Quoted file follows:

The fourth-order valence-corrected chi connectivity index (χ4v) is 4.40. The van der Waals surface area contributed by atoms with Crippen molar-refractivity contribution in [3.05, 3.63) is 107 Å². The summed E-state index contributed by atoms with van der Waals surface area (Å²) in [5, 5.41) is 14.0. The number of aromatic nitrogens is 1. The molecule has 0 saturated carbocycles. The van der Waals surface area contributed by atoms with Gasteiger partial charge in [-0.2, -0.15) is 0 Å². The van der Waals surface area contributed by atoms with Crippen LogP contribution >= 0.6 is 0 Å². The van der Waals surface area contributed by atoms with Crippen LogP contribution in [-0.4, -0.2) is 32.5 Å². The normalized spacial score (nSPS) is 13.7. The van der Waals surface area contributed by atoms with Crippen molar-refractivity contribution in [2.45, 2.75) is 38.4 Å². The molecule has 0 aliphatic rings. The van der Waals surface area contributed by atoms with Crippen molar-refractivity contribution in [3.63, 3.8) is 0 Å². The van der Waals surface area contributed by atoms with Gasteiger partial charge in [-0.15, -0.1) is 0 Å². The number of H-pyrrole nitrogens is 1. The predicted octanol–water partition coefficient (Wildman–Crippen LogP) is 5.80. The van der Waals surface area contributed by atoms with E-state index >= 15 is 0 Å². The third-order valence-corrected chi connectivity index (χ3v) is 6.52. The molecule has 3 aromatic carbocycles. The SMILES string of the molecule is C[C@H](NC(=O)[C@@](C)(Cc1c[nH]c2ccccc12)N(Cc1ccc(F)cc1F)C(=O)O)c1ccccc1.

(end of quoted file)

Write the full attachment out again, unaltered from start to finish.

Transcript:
The fourth-order valence-corrected chi connectivity index (χ4v) is 4.40. The van der Waals surface area contributed by atoms with Crippen molar-refractivity contribution in [3.05, 3.63) is 107 Å². The summed E-state index contributed by atoms with van der Waals surface area (Å²) in [5, 5.41) is 14.0. The number of aromatic nitrogens is 1. The molecule has 0 saturated carbocycles. The van der Waals surface area contributed by atoms with Gasteiger partial charge in [-0.2, -0.15) is 0 Å². The van der Waals surface area contributed by atoms with Crippen LogP contribution >= 0.6 is 0 Å². The van der Waals surface area contributed by atoms with Crippen LogP contribution in [-0.4, -0.2) is 32.5 Å². The normalized spacial score (nSPS) is 13.7. The van der Waals surface area contributed by atoms with Crippen molar-refractivity contribution in [2.45, 2.75) is 38.4 Å². The molecule has 0 aliphatic rings. The van der Waals surface area contributed by atoms with Crippen molar-refractivity contribution in [3.63, 3.8) is 0 Å². The van der Waals surface area contributed by atoms with Gasteiger partial charge in [-0.15, -0.1) is 0 Å². The number of H-pyrrole nitrogens is 1. The predicted octanol–water partition coefficient (Wildman–Crippen LogP) is 5.80. The van der Waals surface area contributed by atoms with E-state index >= 15 is 0 Å². The third-order valence-corrected chi connectivity index (χ3v) is 6.52. The molecule has 3 aromatic carbocycles. The SMILES string of the molecule is C[C@H](NC(=O)[C@@](C)(Cc1c[nH]c2ccccc12)N(Cc1ccc(F)cc1F)C(=O)O)c1ccccc1.